Diversity in Cybersecurity for Superior Outcomes

The following guest post was given at the White House Office of Science and Technology for the Cybersecurity event on December 3, 2015 by the Honorable Paula Stern, Chairwoman of The Stern Group, Inc. and an NCWIT Policy and Media Consultant.

The National Center for Women & Information Technology is a non-profit community of over 650 organizations working to increase girl’s and women’s participation in computing and technology.  NCWIT fundamentally believes emphasis should be on fixing the culture, not fixing the woman.  For the purpose of today’s emphasis on cybersecurity, NCWIT seeks 1) to offer opportunities for enhancing and expanding the talent pipeline; 2) to provide tools for making organizational and educational cultures more inclusive; and 3) to suggest tools to track progress and identify areas for continued improvement.

  1. We begin with the strong evidence based view in the value of gender diversity in IT & Computing both quantitatively and qualitatively.  Tapping into America’s full potential requires us individually and collectively to overcome conscious and unconscious bias.
  2. How do we track whether we are seizing this opportunity?  We must collect and breakout data by gender and by computing occupations from federal agencies, federal contractors, and the private sector.  In many workplaces where security clearances are required, workers on H1B visas are not even a stop gap option.  We need to double down on bringing and keeping girls and women into the cybersecurity job pipeline by applying best practices for teaching, recruiting, and retaining talent regardless of gender.  We could start by piloting data collection and breakout at our national labs.
  3. NCWIT is already piloting solutions to expand the size and diversity of the cybersecurity computing pipeline by focusing on providing military-to-civilian job pathways for veterans and their spouses.  The SANS CyberTalent Women’s Immersion Academy will provide special intensive training for girls whom NCWIT has selected and tracked from the thousands of girls in its Aspirations and Computing recognition program.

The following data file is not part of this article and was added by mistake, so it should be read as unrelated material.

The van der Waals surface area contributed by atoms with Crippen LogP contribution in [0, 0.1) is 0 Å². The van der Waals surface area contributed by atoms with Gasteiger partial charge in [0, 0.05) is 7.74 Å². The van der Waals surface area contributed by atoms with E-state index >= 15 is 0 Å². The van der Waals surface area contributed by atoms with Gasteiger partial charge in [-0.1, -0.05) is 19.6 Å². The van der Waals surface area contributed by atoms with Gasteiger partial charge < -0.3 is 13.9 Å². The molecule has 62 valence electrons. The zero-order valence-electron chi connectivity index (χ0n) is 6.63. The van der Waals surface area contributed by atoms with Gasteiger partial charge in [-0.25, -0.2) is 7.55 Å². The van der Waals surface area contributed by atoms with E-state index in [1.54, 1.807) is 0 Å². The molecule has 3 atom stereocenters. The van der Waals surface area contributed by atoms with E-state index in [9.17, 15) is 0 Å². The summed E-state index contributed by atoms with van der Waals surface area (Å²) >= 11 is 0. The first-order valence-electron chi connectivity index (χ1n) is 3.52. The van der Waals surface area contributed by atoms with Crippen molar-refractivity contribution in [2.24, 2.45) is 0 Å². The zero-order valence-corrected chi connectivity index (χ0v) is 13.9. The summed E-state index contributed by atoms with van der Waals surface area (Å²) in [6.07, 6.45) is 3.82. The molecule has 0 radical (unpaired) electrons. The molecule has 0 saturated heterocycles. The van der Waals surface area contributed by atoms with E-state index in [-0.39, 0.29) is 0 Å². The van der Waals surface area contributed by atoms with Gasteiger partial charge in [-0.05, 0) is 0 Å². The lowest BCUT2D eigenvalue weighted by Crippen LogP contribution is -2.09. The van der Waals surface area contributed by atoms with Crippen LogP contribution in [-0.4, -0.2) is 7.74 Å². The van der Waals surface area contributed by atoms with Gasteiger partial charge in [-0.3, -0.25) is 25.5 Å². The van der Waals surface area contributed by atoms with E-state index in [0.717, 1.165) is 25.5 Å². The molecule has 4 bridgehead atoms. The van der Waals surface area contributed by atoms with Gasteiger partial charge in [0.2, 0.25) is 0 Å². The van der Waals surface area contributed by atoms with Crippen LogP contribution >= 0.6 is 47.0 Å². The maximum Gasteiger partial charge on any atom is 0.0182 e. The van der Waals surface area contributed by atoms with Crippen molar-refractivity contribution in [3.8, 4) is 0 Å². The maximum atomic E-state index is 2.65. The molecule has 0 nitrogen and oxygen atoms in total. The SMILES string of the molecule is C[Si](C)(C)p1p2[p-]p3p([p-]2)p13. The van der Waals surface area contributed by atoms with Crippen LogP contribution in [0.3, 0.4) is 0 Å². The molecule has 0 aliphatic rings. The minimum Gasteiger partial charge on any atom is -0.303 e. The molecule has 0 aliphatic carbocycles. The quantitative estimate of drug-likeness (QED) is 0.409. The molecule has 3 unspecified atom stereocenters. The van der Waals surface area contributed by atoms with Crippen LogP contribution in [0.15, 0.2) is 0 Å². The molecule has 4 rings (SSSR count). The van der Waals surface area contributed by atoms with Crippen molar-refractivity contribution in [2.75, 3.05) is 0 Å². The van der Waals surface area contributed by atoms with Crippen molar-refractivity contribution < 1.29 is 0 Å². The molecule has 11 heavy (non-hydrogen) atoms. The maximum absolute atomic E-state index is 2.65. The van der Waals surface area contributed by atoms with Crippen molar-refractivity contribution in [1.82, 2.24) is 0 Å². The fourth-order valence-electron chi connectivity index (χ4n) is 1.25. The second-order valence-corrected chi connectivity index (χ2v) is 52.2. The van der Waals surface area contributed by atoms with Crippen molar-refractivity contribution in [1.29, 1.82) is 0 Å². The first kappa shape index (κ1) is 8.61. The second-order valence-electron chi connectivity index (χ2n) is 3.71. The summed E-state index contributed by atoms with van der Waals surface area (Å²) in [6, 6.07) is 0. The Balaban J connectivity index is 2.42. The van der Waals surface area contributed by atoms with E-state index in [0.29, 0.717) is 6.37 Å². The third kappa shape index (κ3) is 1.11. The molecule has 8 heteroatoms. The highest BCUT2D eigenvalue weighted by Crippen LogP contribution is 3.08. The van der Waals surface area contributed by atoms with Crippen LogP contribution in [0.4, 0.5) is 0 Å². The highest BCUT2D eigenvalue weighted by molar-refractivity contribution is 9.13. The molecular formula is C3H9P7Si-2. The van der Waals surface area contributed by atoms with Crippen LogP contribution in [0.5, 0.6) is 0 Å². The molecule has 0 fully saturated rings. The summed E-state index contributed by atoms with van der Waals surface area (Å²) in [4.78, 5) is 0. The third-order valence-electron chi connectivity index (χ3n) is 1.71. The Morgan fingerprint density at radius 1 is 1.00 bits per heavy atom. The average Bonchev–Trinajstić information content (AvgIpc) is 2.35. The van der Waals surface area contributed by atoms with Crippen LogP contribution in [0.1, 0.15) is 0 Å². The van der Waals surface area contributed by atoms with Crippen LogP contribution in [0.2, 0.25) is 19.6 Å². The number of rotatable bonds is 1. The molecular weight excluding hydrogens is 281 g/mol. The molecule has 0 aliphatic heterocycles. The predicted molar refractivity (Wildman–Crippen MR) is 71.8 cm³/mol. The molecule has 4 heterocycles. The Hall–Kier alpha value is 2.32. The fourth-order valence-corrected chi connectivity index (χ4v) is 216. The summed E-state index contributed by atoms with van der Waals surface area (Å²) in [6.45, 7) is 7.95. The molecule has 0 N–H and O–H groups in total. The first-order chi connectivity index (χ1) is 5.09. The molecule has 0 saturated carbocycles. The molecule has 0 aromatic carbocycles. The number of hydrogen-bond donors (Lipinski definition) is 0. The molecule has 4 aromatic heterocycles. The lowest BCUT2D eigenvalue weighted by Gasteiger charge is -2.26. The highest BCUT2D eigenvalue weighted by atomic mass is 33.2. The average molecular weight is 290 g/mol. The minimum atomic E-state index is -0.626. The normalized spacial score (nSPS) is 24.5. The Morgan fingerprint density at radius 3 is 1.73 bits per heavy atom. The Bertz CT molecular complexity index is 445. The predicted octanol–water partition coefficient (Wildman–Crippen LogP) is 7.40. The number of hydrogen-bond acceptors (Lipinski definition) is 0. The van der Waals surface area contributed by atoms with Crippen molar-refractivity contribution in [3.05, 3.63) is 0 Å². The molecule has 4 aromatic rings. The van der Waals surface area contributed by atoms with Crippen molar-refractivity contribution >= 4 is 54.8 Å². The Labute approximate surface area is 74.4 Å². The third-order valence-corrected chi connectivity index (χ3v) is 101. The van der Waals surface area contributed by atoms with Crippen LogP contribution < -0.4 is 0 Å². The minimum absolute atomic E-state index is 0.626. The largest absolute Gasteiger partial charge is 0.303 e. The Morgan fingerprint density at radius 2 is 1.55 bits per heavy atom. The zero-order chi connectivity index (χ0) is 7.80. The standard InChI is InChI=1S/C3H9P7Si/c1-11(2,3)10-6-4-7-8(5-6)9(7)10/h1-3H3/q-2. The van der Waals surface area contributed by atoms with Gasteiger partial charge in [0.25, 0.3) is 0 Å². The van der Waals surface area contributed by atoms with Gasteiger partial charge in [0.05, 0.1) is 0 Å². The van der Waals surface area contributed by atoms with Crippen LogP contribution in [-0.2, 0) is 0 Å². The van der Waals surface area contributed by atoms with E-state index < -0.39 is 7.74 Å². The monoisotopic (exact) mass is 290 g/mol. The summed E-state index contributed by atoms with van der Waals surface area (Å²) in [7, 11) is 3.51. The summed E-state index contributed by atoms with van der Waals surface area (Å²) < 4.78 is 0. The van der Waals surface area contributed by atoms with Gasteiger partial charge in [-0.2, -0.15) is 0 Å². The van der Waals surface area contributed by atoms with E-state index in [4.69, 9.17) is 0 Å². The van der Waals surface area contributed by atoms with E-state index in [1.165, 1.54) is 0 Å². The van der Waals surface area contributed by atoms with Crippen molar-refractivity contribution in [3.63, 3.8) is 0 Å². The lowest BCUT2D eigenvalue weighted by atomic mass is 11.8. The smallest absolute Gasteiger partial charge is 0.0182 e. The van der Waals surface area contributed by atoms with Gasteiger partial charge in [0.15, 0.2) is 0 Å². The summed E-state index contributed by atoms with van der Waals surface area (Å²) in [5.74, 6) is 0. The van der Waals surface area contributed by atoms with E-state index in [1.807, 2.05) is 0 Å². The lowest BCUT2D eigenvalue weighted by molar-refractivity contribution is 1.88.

The Problem

America must address the cultural problem of gender bias in IT and computing occupational settings.  Research shows that IT and computing are male-dominant cultures where women feel unwelcome.  Almost half of women in the technology world report that gender biases influence performance evaluations at work, and twenty-five percent believe that they are seen as intrinsically less capable than the men in their companies.  It’s these unconscious and conscious biases that ultimately stand in the way of advancing women’s retention, leadership, and creativity particularly in IT and computing companies.  Anecdotally, I have learned of top intelligence agency officials pursuing short-term, stop gap policies that will exacerbate this problem. I refer to stop gap attempts to fill cybersecurity jobs at intelligence agencies by recruiting students who are proficient in IT and hacking, but focusing mostly on recent high school boy graduates.  The boys are encouraged to skip college and go straight into the workforce.  This so-called “solution” is rooted in unconscious biases about who is “right” for these jobs and related assumptions that boys have “innate” talent, even when sociologists find no scientific basis for that prejudice.  That is a problem.